one moonlight night when I shot a chunk of snow for what I thought was a hunched up jack rabbit. The chameleon of course is credited with ability to change color without waiting for a change of season.

     Another interesting habit of animals is stalking. The animal or bird in quest of prey moves silently and unobtrusively upon its unsuspecting victim. A companion and I one day sighted a coyote stalking a barn cat out in a pasture field. We jumped into my buggy armed with shot gun and approached to within range. My companion fired but missed. Then we discovered an intriguing plot. The unalarmed cat had been stalking a gopher and knew nothing of the coyote's designs upon his life. So here was enacted a perfect illustration of stalking man stalking coyote while coyote stalked cat which in turn was stalking a gopher. This drama of wild life goes on constantly and generally ends in tragedy. Thus Tennyson writes of "Nature red in tooth and claw".

     "Go to the ant... consider her ways, and be wise..." Thus says the wise man in the Proverbs of Holy Writ. Disturb her citadel and watch her civil defense corps go into action. Consider her way of storing up food. Wisdom and industry might well be inscribed upon her gateposts. Sit on the grass for a while on a drowsy summer afternoon and observe the restless activities of the denizens of a prairie anthill. On one such day I watched with intense interest what appeared to be an ants' moving day. They presented the appearance of a three-inch wide conveyer belt on an assembly line, stretched over several rods of grassed surface. There must have been many thousands of those diminutive workers engaged in their undertaking. Each of them carried a burden - a white cylindrical object as large as the bearer. Whether it was an egg or pupa of a young ant or an article of furniture I know not as I am not versed in the antics of ants. They were a living and quickly moving stream, traveling as though to a definite goal of which they had knowledge.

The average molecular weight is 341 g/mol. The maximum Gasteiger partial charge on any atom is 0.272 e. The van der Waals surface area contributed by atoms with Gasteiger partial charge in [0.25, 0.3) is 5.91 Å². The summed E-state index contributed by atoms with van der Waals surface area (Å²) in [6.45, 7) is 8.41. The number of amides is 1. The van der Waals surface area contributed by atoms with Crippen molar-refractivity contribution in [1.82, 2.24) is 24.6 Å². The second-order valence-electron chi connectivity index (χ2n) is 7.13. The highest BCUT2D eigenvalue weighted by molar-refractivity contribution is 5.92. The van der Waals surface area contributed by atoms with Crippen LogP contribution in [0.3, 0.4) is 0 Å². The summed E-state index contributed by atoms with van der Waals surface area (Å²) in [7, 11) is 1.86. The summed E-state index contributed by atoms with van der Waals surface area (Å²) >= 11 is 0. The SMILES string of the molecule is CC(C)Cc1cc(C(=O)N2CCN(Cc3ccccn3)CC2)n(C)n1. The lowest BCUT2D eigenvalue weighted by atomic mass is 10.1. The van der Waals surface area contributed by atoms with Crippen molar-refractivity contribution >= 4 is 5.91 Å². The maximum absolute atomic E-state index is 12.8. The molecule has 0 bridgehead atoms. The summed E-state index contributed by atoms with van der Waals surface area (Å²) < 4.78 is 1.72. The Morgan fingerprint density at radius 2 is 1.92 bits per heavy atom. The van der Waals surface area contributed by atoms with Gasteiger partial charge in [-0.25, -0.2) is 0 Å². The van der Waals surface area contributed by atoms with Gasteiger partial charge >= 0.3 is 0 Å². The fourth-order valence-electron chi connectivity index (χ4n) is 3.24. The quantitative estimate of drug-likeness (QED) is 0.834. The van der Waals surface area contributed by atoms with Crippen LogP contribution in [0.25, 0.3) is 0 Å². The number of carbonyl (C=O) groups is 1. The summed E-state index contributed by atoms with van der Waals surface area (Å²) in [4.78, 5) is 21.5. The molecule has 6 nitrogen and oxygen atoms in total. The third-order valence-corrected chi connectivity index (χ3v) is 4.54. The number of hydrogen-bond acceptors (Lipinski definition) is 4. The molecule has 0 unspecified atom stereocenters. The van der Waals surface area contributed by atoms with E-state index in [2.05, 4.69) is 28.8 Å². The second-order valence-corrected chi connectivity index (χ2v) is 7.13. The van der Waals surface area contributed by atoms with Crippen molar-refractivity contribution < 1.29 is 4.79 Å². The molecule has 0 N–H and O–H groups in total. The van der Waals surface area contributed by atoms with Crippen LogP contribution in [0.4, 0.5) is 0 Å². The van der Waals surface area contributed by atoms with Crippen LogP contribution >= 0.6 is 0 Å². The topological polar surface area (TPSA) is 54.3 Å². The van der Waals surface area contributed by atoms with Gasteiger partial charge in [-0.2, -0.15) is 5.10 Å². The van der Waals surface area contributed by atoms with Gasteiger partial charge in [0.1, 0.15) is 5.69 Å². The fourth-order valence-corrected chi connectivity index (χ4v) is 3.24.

Anyone may safely go to the lowly ant which crawls on the ground but no one should cultivate contact with the ant which is airborne - the notorious flying ant of the prairies. A plague and a pestilence is this vicious species. He flies in loose formation and attacks in hordes all kinds of more or less stationary objects. He crawls over the bodies of man and beast. He gets underneath the garments of humans, and resenting the pressure of clothing inflicts venomous bites upon the flesh. One's only relief is to do a strip tease act and remove the fire injecting offender. The "Old Timer" claims the flying ant bears a brand, "H.B.C." - "Here before Columbus". The "Old Timer" also tells you that while the flying ant is bad enough, when the "Flying Uncles" come, watch out.

     Living and teaching on the rural prairies also familiarizes one with the ubiquitous mosquito, who is an indefatigable worker. Through the summer season he keeps on the job day and night. He is indifferent to smudges and is undeterred by door and window screens. If only one of the millions which mill about man's abode manages to squeeze through a screen he is enough to keep a sleeper awake. However, this can be said for the mosquito. He plays fair. He always gives due warning before he attacks - he sings a little grace before meat.

     Scientific research has led man to use certain devices and chemicals to reduce or eliminate harmful plants and animals. This does not always work out satisfactorily. Killing off coyotes leads to increase of gophers. Destruction of owls and crows invites more mice. Spraying noxious weeds and unwanted trees becomes ineffective when these plants develop immunity to the spray, as the human body becomes immune to certain drugs. Man is learning that it is unwise to disturb the balance of nature. The study of insecticides is engaging the attention of scientists.